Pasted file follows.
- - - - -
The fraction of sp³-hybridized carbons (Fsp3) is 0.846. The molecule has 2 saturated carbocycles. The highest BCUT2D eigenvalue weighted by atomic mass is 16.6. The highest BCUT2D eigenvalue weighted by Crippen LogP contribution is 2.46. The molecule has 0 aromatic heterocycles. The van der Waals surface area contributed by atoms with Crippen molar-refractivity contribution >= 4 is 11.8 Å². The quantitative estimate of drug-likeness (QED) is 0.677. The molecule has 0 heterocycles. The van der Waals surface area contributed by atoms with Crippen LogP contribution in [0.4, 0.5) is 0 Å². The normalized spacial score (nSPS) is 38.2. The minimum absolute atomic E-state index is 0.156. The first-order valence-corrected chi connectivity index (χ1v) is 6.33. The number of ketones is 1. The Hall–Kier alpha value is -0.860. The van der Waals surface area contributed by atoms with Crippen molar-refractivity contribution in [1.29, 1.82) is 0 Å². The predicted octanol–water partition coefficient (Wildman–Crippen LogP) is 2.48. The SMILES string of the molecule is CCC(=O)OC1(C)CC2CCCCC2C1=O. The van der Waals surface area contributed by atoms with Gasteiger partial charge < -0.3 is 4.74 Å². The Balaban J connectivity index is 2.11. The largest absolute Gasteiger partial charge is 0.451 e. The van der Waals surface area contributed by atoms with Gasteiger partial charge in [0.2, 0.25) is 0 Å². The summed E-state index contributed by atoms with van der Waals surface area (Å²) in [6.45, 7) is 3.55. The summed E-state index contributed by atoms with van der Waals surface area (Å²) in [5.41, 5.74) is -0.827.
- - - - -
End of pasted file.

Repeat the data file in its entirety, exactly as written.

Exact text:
The fraction of sp³-hybridized carbons (Fsp3) is 0.846. The molecule has 2 saturated carbocycles. The highest BCUT2D eigenvalue weighted by atomic mass is 16.6. The highest BCUT2D eigenvalue weighted by Crippen LogP contribution is 2.46. The molecule has 0 aromatic heterocycles. The van der Waals surface area contributed by atoms with Crippen molar-refractivity contribution >= 4 is 11.8 Å². The quantitative estimate of drug-likeness (QED) is 0.677. The molecule has 0 heterocycles. The van der Waals surface area contributed by atoms with Crippen LogP contribution in [0.4, 0.5) is 0 Å². The normalized spacial score (nSPS) is 38.2. The minimum absolute atomic E-state index is 0.156. The first-order valence-corrected chi connectivity index (χ1v) is 6.33. The number of ketones is 1. The Hall–Kier alpha value is -0.860. The van der Waals surface area contributed by atoms with Crippen molar-refractivity contribution in [1.29, 1.82) is 0 Å². The predicted octanol–water partition coefficient (Wildman–Crippen LogP) is 2.48. The SMILES string of the molecule is CCC(=O)OC1(C)CC2CCCCC2C1=O. The van der Waals surface area contributed by atoms with Gasteiger partial charge < -0.3 is 4.74 Å². The Balaban J connectivity index is 2.11. The largest absolute Gasteiger partial charge is 0.451 e. The van der Waals surface area contributed by atoms with Gasteiger partial charge in [0.2, 0.25) is 0 Å². The summed E-state index contributed by atoms with van der Waals surface area (Å²) in [6.45, 7) is 3.55. The summed E-state index contributed by atoms with van der Waals surface area (Å²) in [5.41, 5.74) is -0.827.